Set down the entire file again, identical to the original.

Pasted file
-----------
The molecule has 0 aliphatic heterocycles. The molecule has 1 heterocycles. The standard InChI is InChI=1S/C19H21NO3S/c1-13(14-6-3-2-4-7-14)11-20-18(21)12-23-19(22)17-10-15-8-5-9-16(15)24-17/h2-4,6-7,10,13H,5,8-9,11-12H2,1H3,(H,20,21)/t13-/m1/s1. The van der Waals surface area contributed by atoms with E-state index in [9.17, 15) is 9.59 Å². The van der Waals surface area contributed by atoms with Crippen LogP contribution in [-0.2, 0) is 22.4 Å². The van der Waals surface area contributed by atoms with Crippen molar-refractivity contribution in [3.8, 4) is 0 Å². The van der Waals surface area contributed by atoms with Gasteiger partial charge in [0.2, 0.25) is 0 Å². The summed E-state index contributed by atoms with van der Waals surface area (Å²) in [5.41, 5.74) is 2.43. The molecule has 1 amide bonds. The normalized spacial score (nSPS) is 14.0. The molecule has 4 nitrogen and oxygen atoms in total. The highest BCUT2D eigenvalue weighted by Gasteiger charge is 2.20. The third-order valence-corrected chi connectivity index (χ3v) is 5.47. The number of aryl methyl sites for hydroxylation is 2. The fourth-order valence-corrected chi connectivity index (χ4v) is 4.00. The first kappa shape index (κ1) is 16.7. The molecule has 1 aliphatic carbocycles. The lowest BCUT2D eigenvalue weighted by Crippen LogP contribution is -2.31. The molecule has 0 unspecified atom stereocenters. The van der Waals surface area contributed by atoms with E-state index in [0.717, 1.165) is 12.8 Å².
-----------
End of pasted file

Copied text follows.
The molecule has 0 aliphatic heterocycles. The molecule has 1 heterocycles. The standard InChI is InChI=1S/C19H21NO3S/c1-13(14-6-3-2-4-7-14)11-20-18(21)12-23-19(22)17-10-15-8-5-9-16(15)24-17/h2-4,6-7,10,13H,5,8-9,11-12H2,1H3,(H,20,21)/t13-/m1/s1. The van der Waals surface area contributed by atoms with E-state index in [9.17, 15) is 9.59 Å². The van der Waals surface area contributed by atoms with Crippen LogP contribution in [-0.2, 0) is 22.4 Å². The van der Waals surface area contributed by atoms with Crippen molar-refractivity contribution in [3.8, 4) is 0 Å². The van der Waals surface area contributed by atoms with Gasteiger partial charge in [0.2, 0.25) is 0 Å². The summed E-state index contributed by atoms with van der Waals surface area (Å²) in [5.41, 5.74) is 2.43. The molecule has 1 amide bonds. The normalized spacial score (nSPS) is 14.0. The molecule has 4 nitrogen and oxygen atoms in total. The highest BCUT2D eigenvalue weighted by Gasteiger charge is 2.20. The third-order valence-corrected chi connectivity index (χ3v) is 5.47. The number of aryl methyl sites for hydroxylation is 2. The fourth-order valence-corrected chi connectivity index (χ4v) is 4.00. The first kappa shape index (κ1) is 16.7. The molecule has 1 aliphatic carbocycles. The lowest BCUT2D eigenvalue weighted by Crippen LogP contribution is -2.31. The molecule has 0 unspecified atom stereocenters. The van der Waals surface area contributed by atoms with E-state index in [0.717, 1.165) is 12.8 Å².